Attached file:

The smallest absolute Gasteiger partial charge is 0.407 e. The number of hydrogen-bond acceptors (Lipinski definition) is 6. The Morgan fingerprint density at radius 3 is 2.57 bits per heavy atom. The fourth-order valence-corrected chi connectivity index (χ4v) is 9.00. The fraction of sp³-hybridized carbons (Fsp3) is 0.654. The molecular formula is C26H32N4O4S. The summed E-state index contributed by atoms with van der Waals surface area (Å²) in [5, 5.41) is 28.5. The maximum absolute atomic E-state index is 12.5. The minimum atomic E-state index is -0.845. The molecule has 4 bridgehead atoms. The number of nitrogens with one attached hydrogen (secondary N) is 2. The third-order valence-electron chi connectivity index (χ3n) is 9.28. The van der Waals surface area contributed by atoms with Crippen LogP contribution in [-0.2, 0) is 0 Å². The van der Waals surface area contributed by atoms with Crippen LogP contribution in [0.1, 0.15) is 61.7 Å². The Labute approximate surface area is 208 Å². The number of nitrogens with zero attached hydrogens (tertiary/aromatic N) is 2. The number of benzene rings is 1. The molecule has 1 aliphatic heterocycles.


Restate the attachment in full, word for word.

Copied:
The smallest absolute Gasteiger partial charge is 0.407 e. The number of hydrogen-bond acceptors (Lipinski definition) is 6. The Morgan fingerprint density at radius 3 is 2.57 bits per heavy atom. The fourth-order valence-corrected chi connectivity index (χ4v) is 9.00. The fraction of sp³-hybridized carbons (Fsp3) is 0.654. The molecular formula is C26H32N4O4S. The summed E-state index contributed by atoms with van der Waals surface area (Å²) in [5, 5.41) is 28.5. The maximum absolute atomic E-state index is 12.5. The minimum atomic E-state index is -0.845. The molecule has 4 bridgehead atoms. The number of nitrogens with one attached hydrogen (secondary N) is 2. The third-order valence-electron chi connectivity index (χ3n) is 9.28. The van der Waals surface area contributed by atoms with Crippen LogP contribution in [-0.2, 0) is 0 Å². The van der Waals surface area contributed by atoms with Crippen LogP contribution in [0.1, 0.15) is 61.7 Å². The Labute approximate surface area is 208 Å². The number of nitrogens with zero attached hydrogens (tertiary/aromatic N) is 2. The number of benzene rings is 1. The molecule has 1 aliphatic heterocycles.